The extent to which these ugly stereotypes of substance use and substance users have become common sense is so great that even supporters of legislation to legalize marijuana want to distinguish themselves from users of “hard drugs”. Likewise, entheogenic enthusiasts often contrast themselves from people using heroin or methamphetamines. We must remember that it is not the substances or their chemical composition that are the problems but how we humans use them. Recent developments in addiction science suggest that virtually any process can become problematic—consuming a substance, exercise, using the internet, gambling, having sex, falling in love.  Likewise, let us recall my definition of entheogen from the beginning of this essay: any substance that when used with sacred intention brings about a spiritual experience.  While I use the terms psychedelic, hallucinogen and entheogen interchangeably throughout this essay, entheogens are not just the sacred plants commonly referred to as “hallucinogens”.


By referring to our current understandings of drug use as filled with “propaganda” or labeling it as “drug war ideology” I am not saying that there is no such thing as the problematic use of illegal substances.  As we’ve seen, contemporary society has lost the shamanic wisdom of controlled use which enabled our ancestors to use without risk of addiction most of the same substances that today are massive killers.  Our “Will to Party” continues to elicit urges to alter consciousness, but without that wisdom of how to use safely the results have been deadly, with hardcore dysfunctional addiction killing many. across the globe.


Most of what is accepted as fact about substance use, even in academia, is based on “Drug War Ideologies” and has little basis in science. Sensational and hyperbolic myths that circulate as common sense often only talk about the negative aspects of drug use and are based solely on the experiences of that 15% of the population who have problems with drugs.  The positive aspects of drug use and the experiences of the other 85% of the population that do not have drug problems get ignored.


We need to carefully re-examine everything we think we know about drug use and drug users and evaluate if it is backed by empirical evidence.  We must challenge our own commonsensical assumptions bearing in mind that powerful elites have promoted lies and half truths to taint our understandings of drugs.  Yes, the drug warriors have lied to us for over a century and most people believe the hype. Most young people have been brainwashed since birth with slogans like “Just say no!”.  The famous DARE program, which never worked, often used “facts sheets” that we know now were utter “bullshit”.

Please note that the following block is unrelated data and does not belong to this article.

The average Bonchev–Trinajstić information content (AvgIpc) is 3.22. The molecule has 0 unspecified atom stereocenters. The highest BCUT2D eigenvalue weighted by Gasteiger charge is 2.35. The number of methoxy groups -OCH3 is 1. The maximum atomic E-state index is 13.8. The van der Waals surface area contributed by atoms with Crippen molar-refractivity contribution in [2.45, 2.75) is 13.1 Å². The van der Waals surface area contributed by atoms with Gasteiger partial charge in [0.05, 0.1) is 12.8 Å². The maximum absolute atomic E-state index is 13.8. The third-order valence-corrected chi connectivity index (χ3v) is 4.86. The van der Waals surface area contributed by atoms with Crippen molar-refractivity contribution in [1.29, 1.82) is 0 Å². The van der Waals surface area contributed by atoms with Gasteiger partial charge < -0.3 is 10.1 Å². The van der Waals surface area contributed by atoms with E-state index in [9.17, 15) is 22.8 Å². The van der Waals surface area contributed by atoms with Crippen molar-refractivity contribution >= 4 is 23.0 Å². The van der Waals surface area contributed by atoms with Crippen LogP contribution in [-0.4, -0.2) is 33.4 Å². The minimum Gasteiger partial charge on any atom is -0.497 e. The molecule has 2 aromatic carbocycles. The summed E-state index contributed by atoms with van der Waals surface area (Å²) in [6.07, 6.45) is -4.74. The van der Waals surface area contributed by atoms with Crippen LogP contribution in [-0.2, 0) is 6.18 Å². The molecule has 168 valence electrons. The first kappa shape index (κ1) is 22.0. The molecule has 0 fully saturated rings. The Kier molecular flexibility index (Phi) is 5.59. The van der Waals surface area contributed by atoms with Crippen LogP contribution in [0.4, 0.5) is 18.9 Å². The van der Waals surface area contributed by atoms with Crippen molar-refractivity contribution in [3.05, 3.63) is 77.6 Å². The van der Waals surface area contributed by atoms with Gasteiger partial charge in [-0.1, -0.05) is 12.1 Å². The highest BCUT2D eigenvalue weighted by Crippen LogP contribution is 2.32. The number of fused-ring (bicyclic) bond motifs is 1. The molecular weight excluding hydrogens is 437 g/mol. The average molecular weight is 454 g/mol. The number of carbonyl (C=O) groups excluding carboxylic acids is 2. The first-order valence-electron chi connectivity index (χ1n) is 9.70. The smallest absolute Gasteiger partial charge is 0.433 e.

Sociologists have documented the discursive strategies and narrative themes found in media constructions of “drug scares” (Lindesmith, Becker, Levine and Reinarman) These cultural myths, promoted by moral entrepreneurs. exaggerate the criminality of the participants so as to scapegoat the “evil drug users” for pre-existing social ills.  “Dope fiend mythologies” exaggerate the problems of drug use and ignore the facts about how most people achieve non -problematic substance use.  These myths suggest that a single use could take the unsuspecting victim on a journey leading to addiction.  This mythology informs prohibitionist cultural discourses that depict all substance use as bad—as a “stage” in the inevitable progression from non-use to addiction. Addiction is portrayed as a “disease” brought on by a lack of self-control.  The Addiction Recovery Industry circulates only stories and images of the the most hard core addicts. Rhetorically the worst case scenarios have become the norm and the episodic has become epidemic.


The concept of “tolerance” is the magical theoretical linchpin which buttresses this addiction pseudo-science.  The governing assumption, repeated in every textbook on drugs and addiction, is that the addict-to-be must incrementally consume more and more of the substance because subsequent dosages do not have the same desired effect.  If that were true 100% of drug users would be hard-core dysfunctional users.  In fact, only 15% of substance users become dysfunctional.  Humans have two options, according to this prohibitionist propaganda, either remain 100 % abstinent or become a hardcore, dysfunctional addict.


With their focus on dysfunction addiction researchers have paid little attention to non-problematic consumers and the strategies they used to stay moderate.  The research literature on substance use rarely discusses non-problematic, successful, recreational use.  One would assume from the stories told that using drugs is a miserable activity, without the chance of pleasure or joy. You would never learn that some people, at least according to my informants, are having the time of their lives!  Rarely do addiction scientists mention that people who seek altered consciousness tend to be spiritual seekers.  Never do we hear of the potential benefits of drugs, such as lowering anxiety, increasing sexual arousal, focusing attention, renewing energy, stimulating conversation, lowering pain, elevating mood.